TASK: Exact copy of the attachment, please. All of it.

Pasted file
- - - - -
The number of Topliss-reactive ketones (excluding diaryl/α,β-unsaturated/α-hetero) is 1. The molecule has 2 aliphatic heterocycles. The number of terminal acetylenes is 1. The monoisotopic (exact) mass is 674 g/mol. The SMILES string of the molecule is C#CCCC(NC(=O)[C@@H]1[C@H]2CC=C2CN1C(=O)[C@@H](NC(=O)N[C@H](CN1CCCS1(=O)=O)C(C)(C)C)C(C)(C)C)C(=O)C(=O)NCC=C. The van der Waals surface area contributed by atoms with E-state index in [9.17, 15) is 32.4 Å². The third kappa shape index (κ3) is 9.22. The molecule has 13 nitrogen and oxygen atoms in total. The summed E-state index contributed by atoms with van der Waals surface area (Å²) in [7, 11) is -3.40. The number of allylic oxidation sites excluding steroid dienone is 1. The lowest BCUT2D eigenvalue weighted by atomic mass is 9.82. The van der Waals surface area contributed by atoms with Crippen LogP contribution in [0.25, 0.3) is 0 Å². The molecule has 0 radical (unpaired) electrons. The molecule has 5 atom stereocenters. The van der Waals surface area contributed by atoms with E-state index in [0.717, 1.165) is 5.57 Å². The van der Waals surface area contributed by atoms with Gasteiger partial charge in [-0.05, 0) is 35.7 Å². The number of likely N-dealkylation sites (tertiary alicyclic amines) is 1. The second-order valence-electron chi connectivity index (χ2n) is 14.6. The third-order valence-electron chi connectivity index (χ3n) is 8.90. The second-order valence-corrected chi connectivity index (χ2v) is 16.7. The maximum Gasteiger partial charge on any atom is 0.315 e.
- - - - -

The number of Topliss-reactive ketones (excluding diaryl/α,β-unsaturated/α-hetero) is 1. The molecule has 2 aliphatic heterocycles. The number of terminal acetylenes is 1. The monoisotopic (exact) mass is 674 g/mol. The SMILES string of the molecule is C#CCCC(NC(=O)[C@@H]1[C@H]2CC=C2CN1C(=O)[C@@H](NC(=O)N[C@H](CN1CCCS1(=O)=O)C(C)(C)C)C(C)(C)C)C(=O)C(=O)NCC=C. The van der Waals surface area contributed by atoms with E-state index in [9.17, 15) is 32.4 Å². The third kappa shape index (κ3) is 9.22. The molecule has 13 nitrogen and oxygen atoms in total. The summed E-state index contributed by atoms with van der Waals surface area (Å²) in [7, 11) is -3.40. The number of allylic oxidation sites excluding steroid dienone is 1. The lowest BCUT2D eigenvalue weighted by atomic mass is 9.82. The van der Waals surface area contributed by atoms with Crippen LogP contribution in [0.25, 0.3) is 0 Å². The molecule has 0 radical (unpaired) electrons. The molecule has 5 atom stereocenters. The van der Waals surface area contributed by atoms with E-state index in [0.717, 1.165) is 5.57 Å². The van der Waals surface area contributed by atoms with Gasteiger partial charge in [-0.05, 0) is 35.7 Å². The number of likely N-dealkylation sites (tertiary alicyclic amines) is 1. The second-order valence-electron chi connectivity index (χ2n) is 14.6. The third-order valence-electron chi connectivity index (χ3n) is 8.90. The second-order valence-corrected chi connectivity index (χ2v) is 16.7. The maximum Gasteiger partial charge on any atom is 0.315 e.